by Jon S.
At first glance, the Los Angeles that scrolls past the downtrodden drifter played by Roddy Piper in They Live, John Carpenter’s 1988 satire-masquerading-as-horror-sci-fi, is a fairly routine one: sun-drenched, sprawling, alternately pretty and grimy. However, that all changes when he finds a pair of special sunglasses that makes him see L.A. (and the world at large) for what it apparently is: a black-and-white-tinted playground for aliens who have infiltrated the highest corridors of power, both corporate and government, and are silently pulling the strings of the clueless masses through subliminal messages.
By Norm Nielsen
Scarecrow Video’s Crosscut theme for April is Protest! Haskell Wexler’s Medium Cool exemplifies this theme. In documentary and narrative style Medium Cool captured the 1968 Chicago Democratic National Convention riots and the social and political milieu of the times. For me, watching Medium Cool 48 years after its release evoked vivid memories of the times I was tear gassed and chased by baton swinging cops through city streets after antiwar protests turned into riots. The film also evoked my memory of watching the 1968 Democratic National Convention riots on television as cops assaulted demonstrators chanting “The whole world is watching.”
by Maggie Corrigan
One of this year’s most controversial films is the new Ghost In the Shell remake, based on the Japanese anime, starring Scarlett Johanssen. By now, I’m sure you’ve heard the outrage caused by the decision to cast Johannsen in the role of The Major. Despite my never having seen the original Ghost in the Shell anime or its sequels, and not being a frequent consumer of anime in general, I still find the cultural debate surrounding this new Hollywood film fascinating.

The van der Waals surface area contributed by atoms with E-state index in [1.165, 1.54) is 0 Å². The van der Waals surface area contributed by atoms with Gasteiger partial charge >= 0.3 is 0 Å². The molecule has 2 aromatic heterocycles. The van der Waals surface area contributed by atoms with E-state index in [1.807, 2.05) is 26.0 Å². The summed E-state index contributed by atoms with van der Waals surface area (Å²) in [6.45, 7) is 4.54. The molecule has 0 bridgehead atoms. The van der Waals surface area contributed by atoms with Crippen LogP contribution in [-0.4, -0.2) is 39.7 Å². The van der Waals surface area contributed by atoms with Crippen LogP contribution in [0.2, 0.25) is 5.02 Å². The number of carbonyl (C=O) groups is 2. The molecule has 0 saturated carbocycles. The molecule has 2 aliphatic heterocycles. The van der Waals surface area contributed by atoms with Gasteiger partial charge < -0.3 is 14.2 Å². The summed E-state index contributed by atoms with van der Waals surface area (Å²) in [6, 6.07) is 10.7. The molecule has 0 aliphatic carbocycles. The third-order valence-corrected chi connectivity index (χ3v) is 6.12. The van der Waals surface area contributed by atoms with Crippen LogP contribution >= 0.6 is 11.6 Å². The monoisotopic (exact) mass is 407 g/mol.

by Nico Beland
Godzilla and Akira are two iconic films from Japan, different from each other in genre but both movies were of course heavily inspired by the 1945 bombings of Hiroshima and Nagasaki. As part of the healing process of those dark times, many artists and filmmakers in Japan revisited the traumatic experience through literature, film, music, and art. In the case of Ishiro Honda’s 1954 Godzilla, the monster symbolizes nuclear holocaust and has since became culturally identified as a metaphor for nuclear weapons. When Godzilla attacks the city, the scenes replicate the horrors Japan witnessed when Hiroshima and Nagasaki were bombed.
by The Seattle Jewish Film Festival Staff
The 22nd annual Seattle Jewish Film Festival kicks off on Saturday, March 25 for a 9-day tour of the globe. Come take a trip with us!
If you can’t make all the destinations, or want to be even more prepared for the journey, here are some other great Jewish films to add to your itinerary, as chosen by the expert Seattle Jewish Film Festival staff. Check out these great pairings of what’s in this year’s festival alongside what you can find in the deep vaults of Scarecrow Video.
Learn more and buy tickets at: www.SEATTLEJEWISHFILMFESTIVAL.org